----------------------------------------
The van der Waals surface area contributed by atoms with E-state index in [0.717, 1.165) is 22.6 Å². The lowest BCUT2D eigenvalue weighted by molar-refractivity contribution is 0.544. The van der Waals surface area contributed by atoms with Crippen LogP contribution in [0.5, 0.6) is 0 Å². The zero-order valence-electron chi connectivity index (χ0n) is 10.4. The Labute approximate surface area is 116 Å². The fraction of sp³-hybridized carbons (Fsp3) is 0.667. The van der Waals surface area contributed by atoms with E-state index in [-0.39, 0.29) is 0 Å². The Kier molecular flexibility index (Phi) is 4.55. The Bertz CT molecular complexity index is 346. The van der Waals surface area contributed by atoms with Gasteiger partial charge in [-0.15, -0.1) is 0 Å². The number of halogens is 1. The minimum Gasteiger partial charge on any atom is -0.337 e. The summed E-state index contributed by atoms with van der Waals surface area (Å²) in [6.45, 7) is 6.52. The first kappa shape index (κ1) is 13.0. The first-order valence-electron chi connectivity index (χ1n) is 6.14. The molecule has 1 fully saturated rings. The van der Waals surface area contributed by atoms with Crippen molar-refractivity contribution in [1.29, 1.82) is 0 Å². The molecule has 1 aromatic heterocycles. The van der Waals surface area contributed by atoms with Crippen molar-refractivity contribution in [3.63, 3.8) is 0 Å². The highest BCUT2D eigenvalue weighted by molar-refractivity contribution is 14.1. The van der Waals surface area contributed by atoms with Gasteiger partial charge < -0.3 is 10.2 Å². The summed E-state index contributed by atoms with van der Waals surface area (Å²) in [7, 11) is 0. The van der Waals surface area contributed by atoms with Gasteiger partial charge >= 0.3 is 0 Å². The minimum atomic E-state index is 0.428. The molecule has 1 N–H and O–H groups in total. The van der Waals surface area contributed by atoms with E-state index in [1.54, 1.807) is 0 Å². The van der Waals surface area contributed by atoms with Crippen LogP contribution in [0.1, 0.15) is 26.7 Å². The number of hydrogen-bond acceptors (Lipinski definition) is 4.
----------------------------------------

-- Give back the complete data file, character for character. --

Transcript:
The van der Waals surface area contributed by atoms with E-state index in [0.717, 1.165) is 22.6 Å². The lowest BCUT2D eigenvalue weighted by molar-refractivity contribution is 0.544. The van der Waals surface area contributed by atoms with Crippen LogP contribution in [0.5, 0.6) is 0 Å². The zero-order valence-electron chi connectivity index (χ0n) is 10.4. The Labute approximate surface area is 116 Å². The fraction of sp³-hybridized carbons (Fsp3) is 0.667. The van der Waals surface area contributed by atoms with E-state index in [-0.39, 0.29) is 0 Å². The Kier molecular flexibility index (Phi) is 4.55. The Bertz CT molecular complexity index is 346. The van der Waals surface area contributed by atoms with Gasteiger partial charge in [-0.15, -0.1) is 0 Å². The number of halogens is 1. The minimum Gasteiger partial charge on any atom is -0.337 e. The summed E-state index contributed by atoms with van der Waals surface area (Å²) in [6.45, 7) is 6.52. The first kappa shape index (κ1) is 13.0. The first-order valence-electron chi connectivity index (χ1n) is 6.14. The molecule has 1 fully saturated rings. The van der Waals surface area contributed by atoms with Crippen molar-refractivity contribution in [1.29, 1.82) is 0 Å². The molecule has 1 aromatic heterocycles. The van der Waals surface area contributed by atoms with Crippen molar-refractivity contribution in [3.63, 3.8) is 0 Å². The highest BCUT2D eigenvalue weighted by molar-refractivity contribution is 14.1. The van der Waals surface area contributed by atoms with Gasteiger partial charge < -0.3 is 10.2 Å². The summed E-state index contributed by atoms with van der Waals surface area (Å²) in [7, 11) is 0. The van der Waals surface area contributed by atoms with Gasteiger partial charge >= 0.3 is 0 Å². The minimum atomic E-state index is 0.428. The molecule has 1 N–H and O–H groups in total. The van der Waals surface area contributed by atoms with E-state index in [1.54, 1.807) is 0 Å². The van der Waals surface area contributed by atoms with Crippen LogP contribution in [0.1, 0.15) is 26.7 Å². The number of hydrogen-bond acceptors (Lipinski definition) is 4.